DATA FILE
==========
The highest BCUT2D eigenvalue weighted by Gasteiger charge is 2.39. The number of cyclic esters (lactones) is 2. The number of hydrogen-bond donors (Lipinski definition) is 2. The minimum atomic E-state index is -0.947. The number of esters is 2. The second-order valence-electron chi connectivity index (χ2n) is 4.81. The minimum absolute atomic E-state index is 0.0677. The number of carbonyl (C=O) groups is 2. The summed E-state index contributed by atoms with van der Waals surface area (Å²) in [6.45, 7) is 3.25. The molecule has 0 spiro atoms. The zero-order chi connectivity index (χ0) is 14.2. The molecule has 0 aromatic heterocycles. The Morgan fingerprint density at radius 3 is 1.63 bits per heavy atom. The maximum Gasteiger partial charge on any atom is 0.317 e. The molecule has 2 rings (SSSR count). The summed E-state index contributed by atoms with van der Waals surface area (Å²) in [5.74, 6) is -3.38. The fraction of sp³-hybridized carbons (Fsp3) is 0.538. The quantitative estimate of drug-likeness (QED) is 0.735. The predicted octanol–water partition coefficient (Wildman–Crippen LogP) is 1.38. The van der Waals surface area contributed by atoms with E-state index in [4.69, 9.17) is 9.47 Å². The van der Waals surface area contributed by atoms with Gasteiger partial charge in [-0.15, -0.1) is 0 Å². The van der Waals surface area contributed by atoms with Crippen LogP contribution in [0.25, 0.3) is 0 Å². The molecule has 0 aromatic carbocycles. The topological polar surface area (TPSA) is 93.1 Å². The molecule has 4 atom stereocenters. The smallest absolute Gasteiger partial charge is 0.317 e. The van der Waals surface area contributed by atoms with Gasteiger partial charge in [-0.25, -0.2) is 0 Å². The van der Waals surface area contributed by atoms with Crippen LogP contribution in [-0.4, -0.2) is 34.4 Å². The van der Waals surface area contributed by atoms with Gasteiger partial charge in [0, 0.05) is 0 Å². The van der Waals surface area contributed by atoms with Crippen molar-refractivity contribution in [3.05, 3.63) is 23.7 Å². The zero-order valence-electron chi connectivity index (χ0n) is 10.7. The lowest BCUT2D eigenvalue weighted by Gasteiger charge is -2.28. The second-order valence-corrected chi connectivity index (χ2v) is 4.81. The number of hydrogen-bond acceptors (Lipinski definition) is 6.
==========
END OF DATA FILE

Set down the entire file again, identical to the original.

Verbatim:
The highest BCUT2D eigenvalue weighted by Gasteiger charge is 2.39. The number of cyclic esters (lactones) is 2. The number of hydrogen-bond donors (Lipinski definition) is 2. The minimum atomic E-state index is -0.947. The number of esters is 2. The second-order valence-electron chi connectivity index (χ2n) is 4.81. The minimum absolute atomic E-state index is 0.0677. The number of carbonyl (C=O) groups is 2. The summed E-state index contributed by atoms with van der Waals surface area (Å²) in [6.45, 7) is 3.25. The molecule has 0 spiro atoms. The zero-order chi connectivity index (χ0) is 14.2. The molecule has 0 aromatic heterocycles. The Morgan fingerprint density at radius 3 is 1.63 bits per heavy atom. The maximum Gasteiger partial charge on any atom is 0.317 e. The molecule has 2 rings (SSSR count). The summed E-state index contributed by atoms with van der Waals surface area (Å²) in [5.74, 6) is -3.38. The fraction of sp³-hybridized carbons (Fsp3) is 0.538. The quantitative estimate of drug-likeness (QED) is 0.735. The predicted octanol–water partition coefficient (Wildman–Crippen LogP) is 1.38. The van der Waals surface area contributed by atoms with E-state index in [4.69, 9.17) is 9.47 Å². The van der Waals surface area contributed by atoms with Gasteiger partial charge in [-0.15, -0.1) is 0 Å². The van der Waals surface area contributed by atoms with Crippen LogP contribution in [0.25, 0.3) is 0 Å². The molecule has 0 aromatic carbocycles. The topological polar surface area (TPSA) is 93.1 Å². The molecule has 4 atom stereocenters. The smallest absolute Gasteiger partial charge is 0.317 e. The van der Waals surface area contributed by atoms with Gasteiger partial charge in [-0.25, -0.2) is 0 Å². The van der Waals surface area contributed by atoms with Crippen LogP contribution in [-0.4, -0.2) is 34.4 Å². The van der Waals surface area contributed by atoms with Gasteiger partial charge in [0, 0.05) is 0 Å². The van der Waals surface area contributed by atoms with Crippen molar-refractivity contribution in [3.05, 3.63) is 23.7 Å². The zero-order valence-electron chi connectivity index (χ0n) is 10.7. The lowest BCUT2D eigenvalue weighted by Gasteiger charge is -2.28. The second-order valence-corrected chi connectivity index (χ2v) is 4.81. The number of hydrogen-bond acceptors (Lipinski definition) is 6.